I was just in Bordeaux, France, for the 21st International Symposium on Graph Drawing. Some highlights:
The food, which was uniformly excellent. Or maybe non-uniformly excellent: standouts included macaroons of various flavors, a caramelized puff pastry stuffed with foie gras, very tender scallops drenched in olive oil, an oyster party at the poster session, and of course the wine. The conference lunches and banquet both featured a stand-up buffet, which allowed us to try small bites of lots of dishes rather than having to pick just one, and encouraged more mixing than I've seen with the more usual sit-down arrangement.
The invited talks.
I learned a lot from Tamara Munzner about how many different channels of information are available when designing an information visualization, and on how to coordinate these channels effectively to convey what you want to convey. It made me realize, for instance, that graph drawing with fixed vertex positions should probably get more attention than it does, because the position channel is one of the most important but (in drawings where it is used mainly to make the layout look nice) one of the least effectively used. Relatedly, Chan et al had a nice fixed-vertex-position paper at the conference, so it doesn't get no attention, just not enough.
Emo Welzl had already given a talk at GD 2006 on combinatorial enumeration problems for geometric graphs (a talk that led directly to one of my papers), and here repeated that performance. I was pleasantly surprised how little overlap there was in content between the talks, despite their similar topics.
Joe Marks was an old-time graph drawing researcher who became head of research at Disney, and built up a big system of labs there, before spinning off a new market research firm (the similarity in names is not coincidental: he mentioned getting a lot of phone calls at Disney from people thinking he was a market researcher, and learning from them how much more could be done in that area). He described a dozen or so inspiring projects coming out of his years at Disney ranging from technical (e.g. automated methods for in-betweening animations) to social (resurrecting the amusement park ride photo business by combining pay-what-you-want pricing with a half-for-charity kicker). By asking us to predict both their academic value (in citations) and commercial value (in dollars) he made the point that this sort of industrial research can be a good investment in both measures at once.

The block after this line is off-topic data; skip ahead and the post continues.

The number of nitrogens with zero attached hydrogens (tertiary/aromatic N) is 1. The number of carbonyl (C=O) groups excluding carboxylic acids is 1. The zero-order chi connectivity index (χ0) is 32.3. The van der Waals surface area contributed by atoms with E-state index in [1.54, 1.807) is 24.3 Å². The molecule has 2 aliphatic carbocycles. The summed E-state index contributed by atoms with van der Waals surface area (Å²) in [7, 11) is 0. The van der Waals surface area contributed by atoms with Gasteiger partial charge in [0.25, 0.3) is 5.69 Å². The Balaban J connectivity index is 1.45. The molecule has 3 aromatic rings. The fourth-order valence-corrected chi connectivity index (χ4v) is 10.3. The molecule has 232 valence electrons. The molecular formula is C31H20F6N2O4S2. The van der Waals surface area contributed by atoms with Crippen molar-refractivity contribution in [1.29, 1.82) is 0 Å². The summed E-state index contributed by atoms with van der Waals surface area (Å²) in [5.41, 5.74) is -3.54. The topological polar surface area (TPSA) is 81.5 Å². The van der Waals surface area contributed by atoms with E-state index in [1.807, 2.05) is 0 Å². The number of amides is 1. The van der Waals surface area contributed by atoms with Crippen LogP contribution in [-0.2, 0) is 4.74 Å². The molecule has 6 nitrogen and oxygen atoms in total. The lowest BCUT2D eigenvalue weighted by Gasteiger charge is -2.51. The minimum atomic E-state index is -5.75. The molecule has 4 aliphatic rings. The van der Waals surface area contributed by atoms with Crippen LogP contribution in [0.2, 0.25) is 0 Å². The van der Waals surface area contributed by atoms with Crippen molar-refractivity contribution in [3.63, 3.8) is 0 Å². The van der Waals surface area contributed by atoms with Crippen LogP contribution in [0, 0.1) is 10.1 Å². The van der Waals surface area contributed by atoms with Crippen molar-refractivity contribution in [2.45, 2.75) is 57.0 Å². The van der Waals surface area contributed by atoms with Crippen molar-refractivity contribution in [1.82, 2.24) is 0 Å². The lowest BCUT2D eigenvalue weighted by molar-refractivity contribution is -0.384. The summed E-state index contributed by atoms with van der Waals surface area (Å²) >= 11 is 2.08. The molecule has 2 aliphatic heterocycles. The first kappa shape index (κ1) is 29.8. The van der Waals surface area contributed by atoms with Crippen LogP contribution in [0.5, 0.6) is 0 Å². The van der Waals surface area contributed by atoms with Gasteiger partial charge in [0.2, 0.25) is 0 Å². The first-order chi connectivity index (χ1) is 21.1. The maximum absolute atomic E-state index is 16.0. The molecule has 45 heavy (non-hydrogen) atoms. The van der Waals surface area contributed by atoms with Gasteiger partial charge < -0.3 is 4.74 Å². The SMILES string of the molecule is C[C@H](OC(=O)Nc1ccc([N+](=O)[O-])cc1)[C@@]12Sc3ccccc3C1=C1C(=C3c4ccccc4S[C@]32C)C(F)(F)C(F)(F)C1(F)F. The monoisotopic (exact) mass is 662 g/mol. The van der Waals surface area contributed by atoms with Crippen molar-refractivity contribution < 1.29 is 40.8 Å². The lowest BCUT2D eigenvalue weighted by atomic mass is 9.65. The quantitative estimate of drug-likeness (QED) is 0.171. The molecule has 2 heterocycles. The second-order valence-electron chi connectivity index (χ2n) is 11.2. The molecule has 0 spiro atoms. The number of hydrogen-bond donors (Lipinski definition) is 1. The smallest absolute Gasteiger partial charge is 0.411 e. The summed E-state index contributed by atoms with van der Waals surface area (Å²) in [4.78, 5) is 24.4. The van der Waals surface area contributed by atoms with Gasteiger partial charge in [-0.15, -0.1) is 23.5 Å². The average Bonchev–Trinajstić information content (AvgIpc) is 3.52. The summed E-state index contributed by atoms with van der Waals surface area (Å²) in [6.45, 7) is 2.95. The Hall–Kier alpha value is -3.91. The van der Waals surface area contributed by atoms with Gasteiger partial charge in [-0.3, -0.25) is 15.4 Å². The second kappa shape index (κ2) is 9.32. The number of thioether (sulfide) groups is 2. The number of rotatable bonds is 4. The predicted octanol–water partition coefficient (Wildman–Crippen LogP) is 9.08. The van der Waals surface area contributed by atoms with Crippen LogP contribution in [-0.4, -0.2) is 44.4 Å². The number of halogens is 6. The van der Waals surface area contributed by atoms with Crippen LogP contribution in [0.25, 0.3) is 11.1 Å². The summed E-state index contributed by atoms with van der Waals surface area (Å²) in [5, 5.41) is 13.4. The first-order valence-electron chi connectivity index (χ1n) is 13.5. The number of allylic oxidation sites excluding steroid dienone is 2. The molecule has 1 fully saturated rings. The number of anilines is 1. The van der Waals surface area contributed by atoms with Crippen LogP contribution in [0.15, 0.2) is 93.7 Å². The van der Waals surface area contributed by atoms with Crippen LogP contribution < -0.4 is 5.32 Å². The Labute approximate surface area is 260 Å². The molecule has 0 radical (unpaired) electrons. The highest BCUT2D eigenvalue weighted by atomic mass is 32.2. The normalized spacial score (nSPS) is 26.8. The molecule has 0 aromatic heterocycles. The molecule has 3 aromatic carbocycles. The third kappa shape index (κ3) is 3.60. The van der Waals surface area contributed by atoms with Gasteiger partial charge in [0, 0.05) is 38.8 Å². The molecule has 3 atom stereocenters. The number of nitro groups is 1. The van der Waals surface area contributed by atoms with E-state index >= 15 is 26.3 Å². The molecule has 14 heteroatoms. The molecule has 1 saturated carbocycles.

The contributed talks. I've posted here already about some of the papers, including (earlier) my own. Some other talks that caught my attention include:
Christopher Auer on a characterization of planar graphs in terms of splittable deque data structures that could lead to simplified planarity testing algorithms and formed the basis of one of the entries in last year's game contest.
Nieke Aerts on the graphs that can be drawn so that all faces are triangles (possibly with subdivided edges). She has a combinatorial characterization of these graphs in terms of certain systems of marks (indicating where the 180 degree angles go) but can't yet turn it into an algorithm.
Alexander Igamberdiev on embedding convex polyhedra into small integer grids. A big open question in this area is whether all 3d polyhedra can fit into grids of polynomial size, or whether exponential size is necessary. A previous paper by other authors showed that the stacked polyhedra, a very special case of convex polyhedra, do fit into polynomial grids; this paper extends the same result to their duals. The obvious next step would be bounded treewidth. André Schulz (Igamberdiev's co-author) has a related blog posting, on small grid embeddings of the dodecahedron.
Stefan Felsner (Aerts' advisor and co-author) on rectangular partitions. Two subdivisions of a rectangle into smaller rectangles (no four meeting at a corner) are (weakly) equivalent if they are formed by the same number of vertical and horizontal line segments with the same pairwise intersections. Felsner used a generalization of area universality to show that, for every subdivision with n segments, and every set of n points in general position, there is an equivalent subdivision in which each point lies on a segment. But, frustratingly, the proof is not constructive: we don't have a provably efficient algorithm for finding this subdivision.
Helen Purchase on how many of her previous user-study conclusions were wrong. Or at least, not supported by a follow-on study that attempted to answer the questions from the audience for her previous work of "what happens if you vary this aspect of the experiment?"
Maarten Löffler on visualizing two-set Venn diagrams for points with fixed locations, by finding two trees spanning each set whose union is as short as possible, and then using these trees as the skeletons for curves around the sets.
At the business meeting we learned that next year's GD will be in Würzburg, Germany (organized by Sasha Wolff) and that GD 2015 will most likely be in Los Angeles (organized by Csaba Tóth). The distinction between short and long submissions is not working well and will probably be eliminated. And the distinction between theoretical and applied submissions is also not working well but we'll try again to make it work before giving up.
Finally, at the end of the conference we held a vote for the best presentation award, and I'm proud to announce that my student Michael Bannister won, for his presentation on our joint work with Jack Cheng and Will Devanny on superpatterns and universal points sets.
ETA: See also André Schulz's report from the same conference.